A Syria Deal?
What I think is more interesting in Seymour Hersh's latest than the predictable Cheney comments about President Obama ("he's pro-Palestinian," etc.), is this idea that Israel will sit down and hammer out a peace agreement with Syria, returning them the Golan Heights:
A few days after the Israeli ceasefire in Gaza, (Syrian President) Assad said in an e-mail to me that although Israel was “doing everything possible to undermine the prospects for peace,” he was still very interested in closing the deal. “We have to wait a little while to see how things will evolve and how the situation will change,” Assad said. “We still believe that we need to conclude a serious dialogue to lead us to peace.”
American and foreign government officials, intelligence officers, diplomats, and politicians said in interviews that renewed Israeli-Syrian negotiations over the Golan Heights are now highly likely, despite Gaza and the elections in Israel in February, which left the Likud Party leader, Benjamin Netanyahu, at the head of a coalition that includes both the far right and Labor. Those talks would depend largely on America’s willingness to act as the mediator, a role that could offer Barack Obama his first—and perhaps best—chance for engagement in the Middle East peace process.
A senior Syrian official explained that Israel’s failure to unseat Hamas from power in Gaza, despite the scale of the war, gave Assad enough political room to continue the negotiations without losing credibility in the Arab world. Assad also has the support of Arab leaders who are invested in the Israeli-Palestinian peace process. Sheikh Hamad bin Khalifa al-Thani,* the ruler of Qatar, said last month when I saw him in Doha that Assad must take any reasonable steps he can to keep the talks going. “Syria is eager to engage with the West,” he said, “an eagerness that was never perceived by the Bush White House. Anything is possible, as long as peace is being pursued.”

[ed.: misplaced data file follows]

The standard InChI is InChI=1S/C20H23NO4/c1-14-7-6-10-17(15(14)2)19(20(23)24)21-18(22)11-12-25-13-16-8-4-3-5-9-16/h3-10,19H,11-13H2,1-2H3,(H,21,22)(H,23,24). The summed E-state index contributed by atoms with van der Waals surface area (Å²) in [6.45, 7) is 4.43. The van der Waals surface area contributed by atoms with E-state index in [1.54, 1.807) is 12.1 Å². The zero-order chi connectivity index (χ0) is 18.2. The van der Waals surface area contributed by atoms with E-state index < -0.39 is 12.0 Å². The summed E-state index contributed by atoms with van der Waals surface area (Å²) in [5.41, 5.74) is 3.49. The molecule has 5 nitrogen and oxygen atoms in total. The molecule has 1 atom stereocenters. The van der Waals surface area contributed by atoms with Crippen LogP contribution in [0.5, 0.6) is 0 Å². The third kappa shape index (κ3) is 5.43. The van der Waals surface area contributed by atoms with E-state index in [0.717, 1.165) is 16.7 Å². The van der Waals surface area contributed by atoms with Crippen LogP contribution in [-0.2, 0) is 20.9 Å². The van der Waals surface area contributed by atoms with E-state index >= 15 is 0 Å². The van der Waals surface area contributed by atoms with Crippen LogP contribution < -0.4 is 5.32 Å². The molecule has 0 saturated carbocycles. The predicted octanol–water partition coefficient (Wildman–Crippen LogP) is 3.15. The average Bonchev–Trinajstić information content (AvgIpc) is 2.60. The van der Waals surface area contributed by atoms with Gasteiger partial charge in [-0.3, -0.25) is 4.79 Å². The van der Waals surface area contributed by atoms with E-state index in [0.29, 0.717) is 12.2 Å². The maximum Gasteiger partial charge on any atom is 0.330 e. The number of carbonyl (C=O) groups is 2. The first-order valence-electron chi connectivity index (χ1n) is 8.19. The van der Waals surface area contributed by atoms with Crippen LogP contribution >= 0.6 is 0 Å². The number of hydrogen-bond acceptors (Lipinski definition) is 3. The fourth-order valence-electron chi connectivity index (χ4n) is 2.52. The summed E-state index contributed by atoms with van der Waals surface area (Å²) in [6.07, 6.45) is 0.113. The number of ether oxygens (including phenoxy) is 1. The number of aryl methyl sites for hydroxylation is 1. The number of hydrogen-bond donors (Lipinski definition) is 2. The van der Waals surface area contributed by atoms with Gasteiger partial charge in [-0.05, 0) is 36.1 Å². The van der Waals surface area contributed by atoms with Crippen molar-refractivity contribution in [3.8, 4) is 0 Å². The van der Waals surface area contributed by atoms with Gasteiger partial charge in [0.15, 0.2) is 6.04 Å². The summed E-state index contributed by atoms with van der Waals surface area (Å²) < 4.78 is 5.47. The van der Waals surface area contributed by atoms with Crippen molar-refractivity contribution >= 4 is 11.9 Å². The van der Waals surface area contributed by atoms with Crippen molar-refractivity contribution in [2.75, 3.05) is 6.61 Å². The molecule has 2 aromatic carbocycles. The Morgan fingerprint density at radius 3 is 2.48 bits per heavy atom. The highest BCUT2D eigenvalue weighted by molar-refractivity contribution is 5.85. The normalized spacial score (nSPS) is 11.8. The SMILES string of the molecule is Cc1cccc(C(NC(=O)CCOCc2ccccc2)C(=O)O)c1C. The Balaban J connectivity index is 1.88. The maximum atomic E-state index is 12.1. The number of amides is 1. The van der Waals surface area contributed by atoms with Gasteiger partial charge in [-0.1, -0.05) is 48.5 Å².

Obviously, the racist Israeli Foreign Minister, who said today that concessions invite war, may prove an impediment. But I'm guessing that Obama figures he could ring up a quick victory in the Middle East peace process by moving this along. In addition, it moves Syria a little more out of Iran's orbit, which could either bring Iran along into negotiations or isolate them. And it bolsters the possibility of a broader Middle East peace process.
The President said today that he will engage in "frank discussions" with the Israeli government in moving them to the bargaining table on a two-state solution. And with Netanyahu already unfavorable on his first day as Israeli Prime Minister, he could probably use something like a Syrian deal as well. I'm glad the US is operating with what appears to be a firm hand in the region, and they shouldn't kid themselves about the stakes:
Israelis, in other words, are not on the whole nearly this nutty. Which I think makes the case that it’s important for Western governments, most of all the United States of America, to not pretend that this Israeli government is anything other than what it is. A government headed by a Prime Minister who wants to bomb Iran, who thinks he can dictate regional strategy to the President of the United States, and who opposes the creation of an independent Palestinian state backed up by a main coalition partner who rejects the concept of land-of-peace and the basic precepts of liberal democracy is just not a government you can work with as an ally. People keep saying that Netanyahu is more pragmatic than his rhetoric but if so he needs to demonstrate that pragmatism fast, or else the world will just have to hope his coalition collapse sooner rather than later.
Now, this other Hersh idea that Cheney has stay-behinds inside the US Government, I'd definitely like to hear more about that. But the Cheney stuff in this particular article are a sidelight.